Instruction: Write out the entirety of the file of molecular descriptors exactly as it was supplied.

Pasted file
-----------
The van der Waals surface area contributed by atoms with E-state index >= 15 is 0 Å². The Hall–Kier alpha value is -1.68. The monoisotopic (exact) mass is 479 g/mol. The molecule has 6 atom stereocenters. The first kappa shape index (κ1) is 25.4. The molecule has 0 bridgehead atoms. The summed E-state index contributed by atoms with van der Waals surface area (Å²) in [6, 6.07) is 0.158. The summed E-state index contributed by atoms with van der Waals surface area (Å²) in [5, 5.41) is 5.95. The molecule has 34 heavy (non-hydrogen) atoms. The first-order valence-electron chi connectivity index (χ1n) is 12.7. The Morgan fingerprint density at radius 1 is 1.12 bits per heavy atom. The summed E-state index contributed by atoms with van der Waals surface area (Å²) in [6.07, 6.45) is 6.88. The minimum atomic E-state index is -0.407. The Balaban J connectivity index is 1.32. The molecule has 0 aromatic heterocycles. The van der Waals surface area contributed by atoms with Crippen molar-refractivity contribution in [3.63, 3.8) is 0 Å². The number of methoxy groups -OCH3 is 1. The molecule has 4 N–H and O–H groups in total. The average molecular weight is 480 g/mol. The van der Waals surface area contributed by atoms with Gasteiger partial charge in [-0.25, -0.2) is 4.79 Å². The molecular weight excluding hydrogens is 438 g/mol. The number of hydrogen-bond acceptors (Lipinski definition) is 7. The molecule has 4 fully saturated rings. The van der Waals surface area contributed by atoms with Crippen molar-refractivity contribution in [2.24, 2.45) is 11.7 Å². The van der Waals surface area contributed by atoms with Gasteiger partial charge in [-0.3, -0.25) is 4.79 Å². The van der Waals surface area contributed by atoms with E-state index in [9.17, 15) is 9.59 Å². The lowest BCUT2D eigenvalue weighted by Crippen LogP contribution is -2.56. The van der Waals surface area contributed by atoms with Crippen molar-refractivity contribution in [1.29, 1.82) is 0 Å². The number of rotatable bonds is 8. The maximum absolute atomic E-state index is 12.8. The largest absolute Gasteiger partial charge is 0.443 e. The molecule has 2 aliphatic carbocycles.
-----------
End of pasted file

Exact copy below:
The van der Waals surface area contributed by atoms with E-state index >= 15 is 0 Å². The Hall–Kier alpha value is -1.68. The monoisotopic (exact) mass is 479 g/mol. The molecule has 6 atom stereocenters. The first kappa shape index (κ1) is 25.4. The molecule has 0 bridgehead atoms. The summed E-state index contributed by atoms with van der Waals surface area (Å²) in [6, 6.07) is 0.158. The summed E-state index contributed by atoms with van der Waals surface area (Å²) in [5, 5.41) is 5.95. The molecule has 34 heavy (non-hydrogen) atoms. The first-order valence-electron chi connectivity index (χ1n) is 12.7. The Morgan fingerprint density at radius 1 is 1.12 bits per heavy atom. The summed E-state index contributed by atoms with van der Waals surface area (Å²) in [6.07, 6.45) is 6.88. The minimum atomic E-state index is -0.407. The Balaban J connectivity index is 1.32. The molecule has 0 aromatic heterocycles. The van der Waals surface area contributed by atoms with Crippen molar-refractivity contribution in [3.63, 3.8) is 0 Å². The number of methoxy groups -OCH3 is 1. The molecule has 4 N–H and O–H groups in total. The average molecular weight is 480 g/mol. The van der Waals surface area contributed by atoms with Gasteiger partial charge in [-0.25, -0.2) is 4.79 Å². The molecular weight excluding hydrogens is 438 g/mol. The number of hydrogen-bond acceptors (Lipinski definition) is 7. The molecule has 4 fully saturated rings. The van der Waals surface area contributed by atoms with Crippen molar-refractivity contribution in [2.24, 2.45) is 11.7 Å². The van der Waals surface area contributed by atoms with Gasteiger partial charge in [-0.3, -0.25) is 4.79 Å². The van der Waals surface area contributed by atoms with E-state index in [9.17, 15) is 9.59 Å². The lowest BCUT2D eigenvalue weighted by Crippen LogP contribution is -2.56. The van der Waals surface area contributed by atoms with Crippen molar-refractivity contribution in [1.29, 1.82) is 0 Å². The number of rotatable bonds is 8. The maximum absolute atomic E-state index is 12.8. The largest absolute Gasteiger partial charge is 0.443 e. The molecule has 2 aliphatic carbocycles.